Wallets have evolved quite a bit since Ancient Greece, when the term signified a survival pack filled with provisions. The current term “wallet” first appeared in the late 14th century, though when Shakespeare wrote about a wallet, it referred to something like a backpack.
Mass production of wallets commenced in the 17th century as a means for carrying paper currency. They quickly replaced coin purses as Westerners adopted paper currency from the Mongols. It wasn’t until the mid-20th century that the modern bifold wallet became the standard.
Wallets have evolved alongside the provisions, or currencies, that needed to be held. As money increasingly became represented by numbers in an online account, it made sense that digital wallets would emerge. With 50% of smartphone owners expected to make digital payments by 2025, digital wallets are becoming more popular by the day.
How digital wallets work
A digital wallet allows you to pay from a financial account from your computer, smartphone, or other smart device. The most popular digital wallets are Apple Pay, Google Pay, and Samsung Pay.
The type of digital wallet you choose reflects the nature of the transaction you wish to make. A few examples:
- Checking out at a grocery store
- Splitting bills with friends
- Online shopping at retail outlets
These transactions are represented by a number of different wallets, though some companies are making it easier to conduct all of the above (and more) in one digital wallet.
How you use the wallet differs from app to app. Some mobile wallets allow you to hold your phone close to a checkout device to complete a payment. Peer-to-peer payment apps let you send money directly to other users that are also on that platform.
Beyond payments, digital wallets are used to hold an increasing number of products, including concert tickets, rewards points, coupons, and boarding passes. In the future, they’ll likely store anything digital that needs to be held—with much more space than a traditional bifold.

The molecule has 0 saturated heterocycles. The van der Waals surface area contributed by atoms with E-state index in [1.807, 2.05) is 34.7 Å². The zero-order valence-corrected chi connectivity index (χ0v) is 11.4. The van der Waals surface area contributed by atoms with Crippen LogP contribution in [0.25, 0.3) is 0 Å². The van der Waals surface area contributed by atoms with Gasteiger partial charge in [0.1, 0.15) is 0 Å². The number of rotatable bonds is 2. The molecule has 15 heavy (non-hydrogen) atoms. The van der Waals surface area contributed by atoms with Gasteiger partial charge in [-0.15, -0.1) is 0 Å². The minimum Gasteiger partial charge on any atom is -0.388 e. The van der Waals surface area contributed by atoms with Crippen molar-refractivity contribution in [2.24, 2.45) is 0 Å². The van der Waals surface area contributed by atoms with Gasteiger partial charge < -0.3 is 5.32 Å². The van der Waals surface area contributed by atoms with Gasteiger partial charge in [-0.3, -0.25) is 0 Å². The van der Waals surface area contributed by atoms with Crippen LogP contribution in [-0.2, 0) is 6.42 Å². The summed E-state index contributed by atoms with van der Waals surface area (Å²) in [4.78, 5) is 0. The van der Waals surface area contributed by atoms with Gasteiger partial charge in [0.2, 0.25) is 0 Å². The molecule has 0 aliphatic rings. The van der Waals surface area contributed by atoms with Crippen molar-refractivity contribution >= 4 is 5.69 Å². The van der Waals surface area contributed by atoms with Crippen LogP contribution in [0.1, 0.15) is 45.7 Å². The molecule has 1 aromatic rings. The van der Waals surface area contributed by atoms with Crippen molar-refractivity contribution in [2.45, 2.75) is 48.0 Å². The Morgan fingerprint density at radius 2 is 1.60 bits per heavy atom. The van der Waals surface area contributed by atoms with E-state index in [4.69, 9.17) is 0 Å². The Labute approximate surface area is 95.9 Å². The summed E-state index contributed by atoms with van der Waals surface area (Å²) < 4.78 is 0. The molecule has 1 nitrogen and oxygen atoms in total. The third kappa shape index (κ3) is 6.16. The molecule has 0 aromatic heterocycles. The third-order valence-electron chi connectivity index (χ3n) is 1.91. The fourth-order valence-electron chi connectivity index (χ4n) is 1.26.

Safety is a concern
Precautions should always be taken with any financial information. That said, digital wallets are generally safer than physical credit cards thanks to the encryption and tokenization of mobile payments.
When you add information into a digital wallet, it’s converted into a unique code that’s essentially useless to non-authorized parties. Taking it a step further, every transaction produces a random token that can only be accepted by the merchant’s network.
A third layer of security is added by the medium itself—i.e., your phone. If you use facial recognition or password protection, potential hackers must work around that layer of security before even getting to your digital wallets. If they do reach the wallet, they’ll have to contend with a lot of encryption.
What about crypto?
Crypto wallets and digital wallets generally serve different functions, though there’s likely going to be more crossover as the financial industry evolves.
Most crypto wallets are a pair of keys used to store and trade cryptocurrencies, whereas digital wallets are designed for payments or proof of verification (concert tickets; boarding passes).
As more retailers accept crypto as a form of payment, however, distinctions between digital wallets and crypto wallets will become less well-defined.
This should come as no surprise when considering the long history of wallets, which have constantly evolved to serve the societies that utilize them. During a time when most transactions occur on computers and phones, and most money is stored online, ever more people will rely on digital wallets to manage their finances, identity, and more.